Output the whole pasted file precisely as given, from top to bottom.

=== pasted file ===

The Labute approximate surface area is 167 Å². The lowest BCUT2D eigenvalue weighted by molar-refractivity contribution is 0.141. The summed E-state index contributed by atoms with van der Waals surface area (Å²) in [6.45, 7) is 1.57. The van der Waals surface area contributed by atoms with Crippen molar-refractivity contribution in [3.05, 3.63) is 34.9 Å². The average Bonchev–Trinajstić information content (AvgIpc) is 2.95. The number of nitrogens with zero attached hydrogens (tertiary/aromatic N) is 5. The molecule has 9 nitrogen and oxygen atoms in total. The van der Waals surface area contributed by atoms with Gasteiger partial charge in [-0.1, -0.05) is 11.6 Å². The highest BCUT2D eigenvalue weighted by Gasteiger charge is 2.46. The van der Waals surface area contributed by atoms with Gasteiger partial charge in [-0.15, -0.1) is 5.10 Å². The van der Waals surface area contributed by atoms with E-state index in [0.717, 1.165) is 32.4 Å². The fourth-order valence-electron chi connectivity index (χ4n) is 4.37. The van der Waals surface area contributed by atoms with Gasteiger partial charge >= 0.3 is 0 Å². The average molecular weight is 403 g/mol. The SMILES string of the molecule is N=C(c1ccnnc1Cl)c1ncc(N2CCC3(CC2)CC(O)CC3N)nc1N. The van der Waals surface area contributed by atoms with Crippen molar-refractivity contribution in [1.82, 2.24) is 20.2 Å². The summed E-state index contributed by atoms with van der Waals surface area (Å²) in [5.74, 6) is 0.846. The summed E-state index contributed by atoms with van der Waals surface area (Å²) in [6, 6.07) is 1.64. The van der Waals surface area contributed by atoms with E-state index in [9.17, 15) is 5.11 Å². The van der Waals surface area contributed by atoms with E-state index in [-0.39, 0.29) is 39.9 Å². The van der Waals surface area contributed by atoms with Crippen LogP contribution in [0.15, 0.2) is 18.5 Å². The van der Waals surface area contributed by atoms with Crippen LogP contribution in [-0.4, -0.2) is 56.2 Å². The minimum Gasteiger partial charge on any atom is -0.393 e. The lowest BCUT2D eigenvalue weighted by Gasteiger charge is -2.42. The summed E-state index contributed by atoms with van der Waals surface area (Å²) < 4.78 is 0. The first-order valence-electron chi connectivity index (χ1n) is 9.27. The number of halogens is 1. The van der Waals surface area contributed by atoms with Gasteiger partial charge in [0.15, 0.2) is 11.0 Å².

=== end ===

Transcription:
The Labute approximate surface area is 167 Å². The lowest BCUT2D eigenvalue weighted by molar-refractivity contribution is 0.141. The summed E-state index contributed by atoms with van der Waals surface area (Å²) in [6.45, 7) is 1.57. The van der Waals surface area contributed by atoms with Crippen molar-refractivity contribution in [3.05, 3.63) is 34.9 Å². The average Bonchev–Trinajstić information content (AvgIpc) is 2.95. The number of nitrogens with zero attached hydrogens (tertiary/aromatic N) is 5. The molecule has 9 nitrogen and oxygen atoms in total. The van der Waals surface area contributed by atoms with Gasteiger partial charge in [-0.1, -0.05) is 11.6 Å². The highest BCUT2D eigenvalue weighted by Gasteiger charge is 2.46. The van der Waals surface area contributed by atoms with Gasteiger partial charge in [-0.15, -0.1) is 5.10 Å². The van der Waals surface area contributed by atoms with E-state index in [0.717, 1.165) is 32.4 Å². The fourth-order valence-electron chi connectivity index (χ4n) is 4.37. The van der Waals surface area contributed by atoms with Gasteiger partial charge >= 0.3 is 0 Å². The average molecular weight is 403 g/mol. The SMILES string of the molecule is N=C(c1ccnnc1Cl)c1ncc(N2CCC3(CC2)CC(O)CC3N)nc1N. The van der Waals surface area contributed by atoms with Crippen molar-refractivity contribution in [1.82, 2.24) is 20.2 Å². The summed E-state index contributed by atoms with van der Waals surface area (Å²) in [5.74, 6) is 0.846. The summed E-state index contributed by atoms with van der Waals surface area (Å²) in [6, 6.07) is 1.64. The van der Waals surface area contributed by atoms with E-state index in [9.17, 15) is 5.11 Å². The van der Waals surface area contributed by atoms with E-state index in [-0.39, 0.29) is 39.9 Å². The van der Waals surface area contributed by atoms with Crippen LogP contribution in [0.15, 0.2) is 18.5 Å². The van der Waals surface area contributed by atoms with Crippen LogP contribution in [-0.4, -0.2) is 56.2 Å². The minimum Gasteiger partial charge on any atom is -0.393 e. The lowest BCUT2D eigenvalue weighted by Gasteiger charge is -2.42. The summed E-state index contributed by atoms with van der Waals surface area (Å²) < 4.78 is 0. The first-order valence-electron chi connectivity index (χ1n) is 9.27. The number of halogens is 1. The van der Waals surface area contributed by atoms with Gasteiger partial charge in [0.15, 0.2) is 11.0 Å².